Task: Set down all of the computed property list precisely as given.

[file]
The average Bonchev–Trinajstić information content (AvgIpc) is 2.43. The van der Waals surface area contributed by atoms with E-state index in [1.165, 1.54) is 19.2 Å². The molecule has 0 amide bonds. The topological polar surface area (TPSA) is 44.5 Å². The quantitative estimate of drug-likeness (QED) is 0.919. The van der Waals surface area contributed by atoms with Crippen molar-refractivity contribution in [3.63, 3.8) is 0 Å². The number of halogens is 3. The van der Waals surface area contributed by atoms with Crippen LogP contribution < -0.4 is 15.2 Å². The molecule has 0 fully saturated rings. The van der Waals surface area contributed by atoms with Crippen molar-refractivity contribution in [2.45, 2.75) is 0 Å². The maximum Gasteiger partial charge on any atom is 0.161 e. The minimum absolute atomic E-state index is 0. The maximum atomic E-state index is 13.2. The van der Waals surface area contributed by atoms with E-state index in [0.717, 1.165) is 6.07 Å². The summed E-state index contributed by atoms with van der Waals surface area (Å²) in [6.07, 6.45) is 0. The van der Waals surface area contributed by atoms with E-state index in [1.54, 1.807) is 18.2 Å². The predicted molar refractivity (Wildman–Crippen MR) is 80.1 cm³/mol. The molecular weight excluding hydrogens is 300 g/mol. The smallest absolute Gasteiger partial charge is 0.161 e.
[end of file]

The average Bonchev–Trinajstić information content (AvgIpc) is 2.43. The van der Waals surface area contributed by atoms with E-state index in [1.165, 1.54) is 19.2 Å². The molecule has 0 amide bonds. The topological polar surface area (TPSA) is 44.5 Å². The quantitative estimate of drug-likeness (QED) is 0.919. The van der Waals surface area contributed by atoms with Crippen molar-refractivity contribution in [3.63, 3.8) is 0 Å². The number of halogens is 3. The van der Waals surface area contributed by atoms with Crippen LogP contribution < -0.4 is 15.2 Å². The molecule has 0 fully saturated rings. The van der Waals surface area contributed by atoms with Crippen molar-refractivity contribution in [2.45, 2.75) is 0 Å². The maximum Gasteiger partial charge on any atom is 0.161 e. The minimum absolute atomic E-state index is 0. The maximum atomic E-state index is 13.2. The van der Waals surface area contributed by atoms with E-state index in [0.717, 1.165) is 6.07 Å². The summed E-state index contributed by atoms with van der Waals surface area (Å²) in [6.07, 6.45) is 0. The van der Waals surface area contributed by atoms with E-state index in [1.54, 1.807) is 18.2 Å². The predicted molar refractivity (Wildman–Crippen MR) is 80.1 cm³/mol. The molecular weight excluding hydrogens is 300 g/mol. The smallest absolute Gasteiger partial charge is 0.161 e.